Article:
I launched The Phoenix website when I did because I had accrued a ton of content that was quickly becoming irrelevant. While working on fine tuning the details, my team and I had to cut corners in order to make our launch deadline, which had already been extended more than once. As I said in an earlier post, most of the issues that arose were of human origin, not machine. While much of our labor time was spent working with the squarespace software, we were inhibited by our writers and photographers, who were slow in getting us what we needed. This is when it became clearest to me not only that web media is a human product, but that it is also a community effort. While I sometimes like to think that I can do everything, I can’t. It would be impossible for one person to write every story, take every photograph, design each page on the site, and continue to update each page over time. While I was sometimes dissatisfied with others’ work, I had to acknowledge that for an online public forum such as this one it was imperative that content from many different individuals create the whole. A public forum is not the product of one but the product of a community, and this helped me to re-evaluate my role in the structure of the project.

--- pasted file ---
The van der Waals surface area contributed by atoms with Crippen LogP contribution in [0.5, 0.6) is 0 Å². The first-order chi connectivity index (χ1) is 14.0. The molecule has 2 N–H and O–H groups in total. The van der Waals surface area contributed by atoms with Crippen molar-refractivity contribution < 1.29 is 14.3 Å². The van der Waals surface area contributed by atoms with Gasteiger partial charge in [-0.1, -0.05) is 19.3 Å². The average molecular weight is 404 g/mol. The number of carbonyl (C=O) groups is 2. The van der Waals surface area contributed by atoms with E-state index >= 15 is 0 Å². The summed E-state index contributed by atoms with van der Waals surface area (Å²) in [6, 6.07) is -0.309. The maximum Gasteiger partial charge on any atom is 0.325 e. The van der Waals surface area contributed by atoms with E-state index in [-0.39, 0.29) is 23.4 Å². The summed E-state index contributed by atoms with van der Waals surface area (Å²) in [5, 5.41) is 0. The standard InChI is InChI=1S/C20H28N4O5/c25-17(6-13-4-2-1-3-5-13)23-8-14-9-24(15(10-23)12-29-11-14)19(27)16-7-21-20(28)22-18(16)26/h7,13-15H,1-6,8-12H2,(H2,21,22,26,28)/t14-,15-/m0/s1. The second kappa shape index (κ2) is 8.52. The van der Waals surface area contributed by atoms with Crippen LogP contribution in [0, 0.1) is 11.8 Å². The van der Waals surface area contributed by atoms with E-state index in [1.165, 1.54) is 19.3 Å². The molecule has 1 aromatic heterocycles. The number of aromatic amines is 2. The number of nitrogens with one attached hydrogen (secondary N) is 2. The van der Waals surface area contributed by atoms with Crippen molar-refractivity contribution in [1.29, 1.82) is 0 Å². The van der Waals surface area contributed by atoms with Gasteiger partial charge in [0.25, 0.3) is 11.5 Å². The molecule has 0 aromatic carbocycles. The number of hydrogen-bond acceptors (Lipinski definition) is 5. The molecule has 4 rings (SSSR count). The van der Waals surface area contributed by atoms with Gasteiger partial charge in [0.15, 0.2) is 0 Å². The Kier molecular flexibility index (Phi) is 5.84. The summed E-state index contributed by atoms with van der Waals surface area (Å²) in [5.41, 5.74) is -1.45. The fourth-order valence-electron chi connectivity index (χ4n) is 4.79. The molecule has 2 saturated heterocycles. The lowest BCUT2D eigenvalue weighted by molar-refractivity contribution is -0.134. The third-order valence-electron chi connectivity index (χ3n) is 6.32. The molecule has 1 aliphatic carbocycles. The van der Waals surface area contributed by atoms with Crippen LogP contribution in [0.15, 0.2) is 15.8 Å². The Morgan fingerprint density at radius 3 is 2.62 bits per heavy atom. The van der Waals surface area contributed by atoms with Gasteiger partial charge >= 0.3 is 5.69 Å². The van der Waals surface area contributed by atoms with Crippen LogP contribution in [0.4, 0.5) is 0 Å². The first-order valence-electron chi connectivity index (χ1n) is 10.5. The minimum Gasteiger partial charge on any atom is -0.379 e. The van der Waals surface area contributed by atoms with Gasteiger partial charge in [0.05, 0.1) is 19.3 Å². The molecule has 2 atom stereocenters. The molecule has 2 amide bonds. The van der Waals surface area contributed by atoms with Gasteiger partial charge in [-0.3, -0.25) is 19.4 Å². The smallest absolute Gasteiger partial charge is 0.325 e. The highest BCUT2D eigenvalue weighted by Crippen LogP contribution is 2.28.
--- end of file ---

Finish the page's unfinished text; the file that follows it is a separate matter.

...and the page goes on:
Unlike machines which are fairly predictable, humans are unfortunately very unpredictable and sometimes even unreliable. After our initial launch, Spring Break began and our contributors (who are obviously not as invested in the project as myself or my co-editors) began to lose steam. I received less than half of the content that I was expecting, leaving us high and dry. It’s a strange thing to come to terms with that despite having the labor time available, online media access, and technological know how, our progress was completely halted without our contributors’ information.
So, with two weeks of dead time where there was little news to report and we were waiting for content to come in from our contributors, we decided to upgrade the site from the tentative Beta version that we had set up. Prior to our revisions, each section page on the site was set up like a blog feed with articles presented in chronological order with the most recent at the top. While this made sense for the short term, the design was fairly basic. Readers could scroll through the most recent news updates, but the layout did not allow for thorough exploration of the content. We got feedback from a few site visitors, and most said that they disliked this design because they were forced to look at news that was uninteresting to them. I feared that by leaving this feed-style layout up on the site, our readers would lose interest. Not only that, but this style did not allow us to graphically display content in a stimulating way.